Sal woke to a night sky. Stars, traces of cloud. She couldn’t move.
At first she thought she was still asleep and having an irritating dream. But there was the Hand in her head, talking. You’re awake, it said. We’re in trouble.
She lay on something uncomfortable. A wooden board. She tried to take a deep breath. A leather strap across her chest pushed back. There were straps at her wrists, another at her waist, another at her knees. The last one at her ankles. They were all nailed to the board beneath her. As if whoever did it wasn’t expecting her to get up again. Four men she didn’t recognize ranged around her, two on either side, each of them holding identical little red books. Beyond them, forming a vague perimeter, were guards with machine guns. At her feet, a man she did know: Stretch.
Uh-oh, she thought. “Where am I?” she said aloud.
“A monastery,” Balloon said. “Or at least the ruins of one.” He was standing at her head, closer than she expected. Way too close for comfort. He had a small, dark red book in his hands, and he wetted his lips before speaking again. “This courtyard, I am given to understand, used to be a garden, full of herbs and vegetables. On the land outside the walls, the monks had a vineyard. According to the people in the town nearby, the wine was very good. But this monastery hasn’t been used in more than a century.”
“Declining enrollment,” Stretch said.
“It’s just as well, though,” Balloon said. “This place has become very convenient for us to conduct rituals of this sort without . . .”
“Overbearing oversight?” Stretch said.
“Thank you, yes,” Balloon said.
The four men shifted a little. They’re uncomfortable with this, Sal thought.
“Junior colleagues,” Balloon said. “This is their first exorcism, and we’re glad they’re seeing this one.”
Stretch produced a small bowl of holy water and walked around the circle, blessing each of the men with it. When he got back to his spot at Sal’s feet, he flicked the water across her body. It was cooling, a small comfort.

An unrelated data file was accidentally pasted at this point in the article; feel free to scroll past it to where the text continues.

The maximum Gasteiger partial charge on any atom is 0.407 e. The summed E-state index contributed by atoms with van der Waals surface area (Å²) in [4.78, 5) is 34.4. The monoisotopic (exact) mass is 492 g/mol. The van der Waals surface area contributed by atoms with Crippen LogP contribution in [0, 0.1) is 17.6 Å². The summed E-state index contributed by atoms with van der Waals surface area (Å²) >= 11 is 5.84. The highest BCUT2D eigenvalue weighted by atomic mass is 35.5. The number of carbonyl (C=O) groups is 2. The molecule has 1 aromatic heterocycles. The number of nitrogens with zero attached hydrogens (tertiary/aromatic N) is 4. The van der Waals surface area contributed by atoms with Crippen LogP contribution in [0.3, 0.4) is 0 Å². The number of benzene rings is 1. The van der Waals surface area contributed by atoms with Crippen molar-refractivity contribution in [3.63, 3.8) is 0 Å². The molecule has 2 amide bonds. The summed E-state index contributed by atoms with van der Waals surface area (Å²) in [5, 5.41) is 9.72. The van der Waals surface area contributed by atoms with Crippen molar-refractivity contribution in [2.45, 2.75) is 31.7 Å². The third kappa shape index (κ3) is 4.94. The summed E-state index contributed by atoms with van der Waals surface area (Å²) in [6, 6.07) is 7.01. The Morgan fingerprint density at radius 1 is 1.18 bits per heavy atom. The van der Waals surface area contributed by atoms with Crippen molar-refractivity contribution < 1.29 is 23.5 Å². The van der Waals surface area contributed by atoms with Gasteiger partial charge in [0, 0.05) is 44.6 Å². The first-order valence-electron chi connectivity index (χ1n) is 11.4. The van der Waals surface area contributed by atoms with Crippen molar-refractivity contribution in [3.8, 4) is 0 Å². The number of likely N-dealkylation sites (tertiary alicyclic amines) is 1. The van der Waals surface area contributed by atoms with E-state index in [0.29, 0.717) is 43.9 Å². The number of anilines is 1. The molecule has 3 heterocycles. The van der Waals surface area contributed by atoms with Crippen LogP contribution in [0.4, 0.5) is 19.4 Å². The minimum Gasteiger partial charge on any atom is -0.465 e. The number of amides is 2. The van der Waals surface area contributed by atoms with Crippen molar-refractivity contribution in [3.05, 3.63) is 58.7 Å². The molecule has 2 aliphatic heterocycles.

“It is a small mercy to us that you’re awake,” Balloon continued. “In our experience, an exorcism is more effective when the subject is conscious.”
“It lets us know when it’s working,” Stretch said.
“So what are the men with guns for?”
“In case things get out of hand.”
“Get me out of these straps,” Sal said.
“You’re going to be glad we restrained you,” Balloon said. “The demon inside you is very powerful, and there’s no telling what it may try to do to you. Or to get you to do to yourself.”
“You’re not going to be so glad when I get out,” Sal said.
“Now, now,” Balloon said. “We’re on the same side, remember?” He addressed the four men at Sal’s sides. “You may begin.”
The men all opened to the same page in their red books and began chanting. Their voices blended in the night air, quickly found the same note, and relaxed into a rhythm that let them all fall together at the end of every phrase, a little sigh that spoke of peace. The music reached the crumbling stone walls around the courtyard; it soaked into the grass; it rose, like thick, sweet smoke, toward the sky. Even Sal could hear that it was beautiful, pure. Like the singers themselves, so full of good intentions.
Stretch produced a thick leather crop with seven long tails on it.
“I thought you said we were on the same team,” Sal said.
“We must weaken the demon through the mortification of the flesh,” Balloon said.
“But it’s my flesh,” Sal said.
“The mortification brings you closer to Christ’s suffering, which repels the demon.”
“I’m not sure I buy that.”
“And I can’t be sure whether I’m talking to you or the demon. Mortification is one way to find out.”
Stretch lifted his arm behind his head and brought the crop down on Sal, hard. She had no idea it would hurt so much. The wounds it left first stung, and then burned. She felt cold wetness creeping down the sides of her ribcage. Stretch whipped her again. A long string of obscenities flew from her mouth. The chanting continued, still serene, but a little more uncertain. Sal made eye contact with one of the men and gave him an imploring look. The man held her gaze. He understood. He was doubting this whole thing, Sal was sure of it. But he didn’t look like he was about to speak up.
Stretch lifted his arm a third time.
I can get us out of this, the Hand said, somewhere behind her eyes.
Then do it, Sal said.
She felt a rustling in her mind, the Hand trying to expand. It could take over again if she let it. She gave it a push back and the rustling subsided. All that business with the Codex Umbra must have weakened the Hand. It was healing, gaining strength. Soon enough it would be able to assert control over her. But for now, it was Sal calling the shots. At least in her own skull.
Stretch’s arm fell. Both Sal and the Hand had to wait for the wave of pain to pass before speaking again.
You’d rather be whipped to death? the Hand said....